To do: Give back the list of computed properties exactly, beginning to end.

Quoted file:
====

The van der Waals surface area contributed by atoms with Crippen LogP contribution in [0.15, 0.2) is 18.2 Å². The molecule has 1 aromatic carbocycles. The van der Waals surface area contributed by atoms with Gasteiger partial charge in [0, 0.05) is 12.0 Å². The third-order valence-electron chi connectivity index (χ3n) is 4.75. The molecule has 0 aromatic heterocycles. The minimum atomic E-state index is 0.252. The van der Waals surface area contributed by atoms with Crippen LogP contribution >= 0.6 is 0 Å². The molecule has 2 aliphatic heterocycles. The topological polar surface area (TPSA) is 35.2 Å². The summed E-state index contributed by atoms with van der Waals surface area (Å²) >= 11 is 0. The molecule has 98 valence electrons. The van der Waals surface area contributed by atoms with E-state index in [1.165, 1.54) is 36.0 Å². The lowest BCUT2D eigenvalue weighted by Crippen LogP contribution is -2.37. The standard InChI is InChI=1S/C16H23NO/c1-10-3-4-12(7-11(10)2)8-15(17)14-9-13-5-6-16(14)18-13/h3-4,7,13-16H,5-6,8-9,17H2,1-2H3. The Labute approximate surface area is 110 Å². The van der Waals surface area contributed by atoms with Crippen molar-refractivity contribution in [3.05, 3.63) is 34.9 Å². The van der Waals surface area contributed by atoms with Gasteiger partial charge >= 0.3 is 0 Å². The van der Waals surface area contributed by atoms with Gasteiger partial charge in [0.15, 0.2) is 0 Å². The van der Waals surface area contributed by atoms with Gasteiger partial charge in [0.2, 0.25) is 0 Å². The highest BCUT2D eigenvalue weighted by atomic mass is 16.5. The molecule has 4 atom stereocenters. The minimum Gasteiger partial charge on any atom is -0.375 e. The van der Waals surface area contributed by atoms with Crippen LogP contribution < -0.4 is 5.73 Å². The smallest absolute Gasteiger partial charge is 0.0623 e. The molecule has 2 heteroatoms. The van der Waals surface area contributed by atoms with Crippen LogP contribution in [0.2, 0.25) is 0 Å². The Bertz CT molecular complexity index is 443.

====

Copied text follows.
The van der Waals surface area contributed by atoms with Crippen LogP contribution in [0.15, 0.2) is 18.2 Å². The molecule has 1 aromatic carbocycles. The van der Waals surface area contributed by atoms with Gasteiger partial charge in [0, 0.05) is 12.0 Å². The third-order valence-electron chi connectivity index (χ3n) is 4.75. The molecule has 0 aromatic heterocycles. The minimum atomic E-state index is 0.252. The van der Waals surface area contributed by atoms with Crippen LogP contribution >= 0.6 is 0 Å². The molecule has 2 aliphatic heterocycles. The topological polar surface area (TPSA) is 35.2 Å². The summed E-state index contributed by atoms with van der Waals surface area (Å²) >= 11 is 0. The molecule has 98 valence electrons. The van der Waals surface area contributed by atoms with E-state index in [1.165, 1.54) is 36.0 Å². The lowest BCUT2D eigenvalue weighted by Crippen LogP contribution is -2.37. The standard InChI is InChI=1S/C16H23NO/c1-10-3-4-12(7-11(10)2)8-15(17)14-9-13-5-6-16(14)18-13/h3-4,7,13-16H,5-6,8-9,17H2,1-2H3. The Labute approximate surface area is 110 Å². The van der Waals surface area contributed by atoms with Crippen molar-refractivity contribution in [3.05, 3.63) is 34.9 Å². The van der Waals surface area contributed by atoms with Gasteiger partial charge >= 0.3 is 0 Å². The van der Waals surface area contributed by atoms with Gasteiger partial charge in [0.15, 0.2) is 0 Å². The van der Waals surface area contributed by atoms with Gasteiger partial charge in [0.2, 0.25) is 0 Å². The highest BCUT2D eigenvalue weighted by atomic mass is 16.5. The molecule has 4 atom stereocenters. The minimum Gasteiger partial charge on any atom is -0.375 e. The van der Waals surface area contributed by atoms with Crippen LogP contribution < -0.4 is 5.73 Å². The smallest absolute Gasteiger partial charge is 0.0623 e. The molecule has 2 heteroatoms. The van der Waals surface area contributed by atoms with Crippen LogP contribution in [0.2, 0.25) is 0 Å². The Bertz CT molecular complexity index is 443.